In contrast to the two ORs per surgeon, the use of regional anesthesia and preoperative block rooms is a way to use parallel processes while minimizing facility and some personnel costs. The current report by Smith et al. 5illustrates the success of using regional anesthesia. Further, with regional anesthesia, the emergent period is minimal. The major challenge of this process is the need for additional anesthesiology personnel to place the block preoperatively while the previous patient’s surgery is ongoing. Another challenge to this type of process is the “time out” process. Currently, time out is done in the room after prep and drape and with the entire operating room team including the surgeon. In the case of unilateral peripheral nerve blocks, the need to do time out before placement of the block may stall the process. Although not mandated at this time, an institution may implement it if there are any cases of the wrong limb being blocked.6If this occurs, the surgeon will need to be physically available before placement of the block.
Simply changing what the anesthesia team does is not everything. In the current report, Smith et al. found the turnover time for total hip arthroplasty to be 15.7 min. This very short period of time with no patient in the OR can be met by the anesthesia team placing the block outside the OR. What might not be obvious is that the surgical technician setup must be done outside the OR as well. Hence, for complex surgeries requiring a significant instrumental setup, a sterile area outside the OR must be designated.
As described in the report by Smith et al. , the improvement in OR throughput involves increased costs. Hence, a cost–revenue analysis must be done to determine whether the new process makes economic sense. If the simple comparison of direct labor costs and direct revenue shows revenue is greater than costs, the decision to use this process makes sense (if there are enough cases). If the revenue is not greater than the direct costs, further analysis should be done and include benefits harder to quantify, e.g. , surgeon satisfaction, hospital marketing, and educational opportunities for anesthesiology residency programs.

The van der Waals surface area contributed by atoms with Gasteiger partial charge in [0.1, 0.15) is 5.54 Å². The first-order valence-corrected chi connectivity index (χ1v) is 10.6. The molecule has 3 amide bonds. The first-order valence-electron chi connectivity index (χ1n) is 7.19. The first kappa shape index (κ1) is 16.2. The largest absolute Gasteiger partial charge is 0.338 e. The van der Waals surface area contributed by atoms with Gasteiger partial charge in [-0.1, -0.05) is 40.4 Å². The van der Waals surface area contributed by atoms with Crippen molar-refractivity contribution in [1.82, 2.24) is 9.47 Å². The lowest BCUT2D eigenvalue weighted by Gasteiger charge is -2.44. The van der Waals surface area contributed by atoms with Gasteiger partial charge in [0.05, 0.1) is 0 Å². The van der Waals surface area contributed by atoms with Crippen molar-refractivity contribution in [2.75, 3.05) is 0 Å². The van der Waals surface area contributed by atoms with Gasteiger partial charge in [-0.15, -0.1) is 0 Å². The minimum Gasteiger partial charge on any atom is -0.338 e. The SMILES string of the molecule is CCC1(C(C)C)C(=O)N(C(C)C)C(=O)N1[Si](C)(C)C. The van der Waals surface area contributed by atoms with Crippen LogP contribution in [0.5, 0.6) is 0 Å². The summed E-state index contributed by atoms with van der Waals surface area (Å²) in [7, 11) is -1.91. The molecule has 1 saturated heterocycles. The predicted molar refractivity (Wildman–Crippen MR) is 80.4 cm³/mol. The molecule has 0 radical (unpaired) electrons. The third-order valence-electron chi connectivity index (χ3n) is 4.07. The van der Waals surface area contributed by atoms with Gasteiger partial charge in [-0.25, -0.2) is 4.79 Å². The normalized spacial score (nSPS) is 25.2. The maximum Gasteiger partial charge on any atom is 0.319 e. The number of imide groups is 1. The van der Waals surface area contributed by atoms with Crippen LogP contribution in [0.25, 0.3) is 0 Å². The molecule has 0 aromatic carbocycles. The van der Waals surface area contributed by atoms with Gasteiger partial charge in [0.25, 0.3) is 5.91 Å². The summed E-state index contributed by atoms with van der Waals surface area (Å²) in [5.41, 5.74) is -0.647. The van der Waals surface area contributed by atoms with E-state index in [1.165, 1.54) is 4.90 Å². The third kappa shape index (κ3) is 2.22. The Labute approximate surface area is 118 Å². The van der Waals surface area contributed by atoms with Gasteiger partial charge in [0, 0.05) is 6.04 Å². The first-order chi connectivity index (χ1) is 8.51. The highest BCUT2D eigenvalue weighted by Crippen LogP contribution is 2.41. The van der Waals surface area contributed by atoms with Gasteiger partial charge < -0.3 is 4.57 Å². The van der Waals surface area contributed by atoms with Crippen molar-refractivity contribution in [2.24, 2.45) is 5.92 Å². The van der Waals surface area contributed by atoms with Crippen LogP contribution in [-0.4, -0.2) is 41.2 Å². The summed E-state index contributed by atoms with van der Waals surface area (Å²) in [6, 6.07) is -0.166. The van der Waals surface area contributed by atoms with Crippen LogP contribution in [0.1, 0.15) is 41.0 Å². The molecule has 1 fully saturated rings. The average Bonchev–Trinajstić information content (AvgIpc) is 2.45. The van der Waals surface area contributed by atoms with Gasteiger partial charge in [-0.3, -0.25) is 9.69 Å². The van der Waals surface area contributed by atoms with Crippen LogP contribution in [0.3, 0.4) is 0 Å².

Finally, as noted in all of the studies, a bias in patient selection is essential to the success of the high-volume process. All patients and their procedures scheduled for this process or rooms must be screened for complex medical comorbidity (for anesthesia or surgery) as well as potential complications in surgical procedures. For example, Smith et al. describe exclusion criteria for their process as “patients known to have severe medical comorbidity, high surgical complexity, body mass index greater than 40 kg/m2, history of spinal instrumentation or difficult previous neuroaxial anesthesia, or refusal of neuroaxial anesthesia.” In implementing a high-volume process, the surgeon has to agree that patients who are complex or refuse regional anesthesia (for those processes using regional) are not scheduled in the high-volume rooms and are instead scheduled in regular ORs.
Improving OR throughput is not simply a buzzword of the year, but an actual possibility. But the hospital and the surgeons must be as committed to the process as the anesthesiology department. In addition, the hospital and surgeons must recognize that not all patients or surgeries are candidates for these initiatives.
Department of Anesthesiology, University of Texas Medical Branch, Galveston, Texas.firstname.lastname@example.org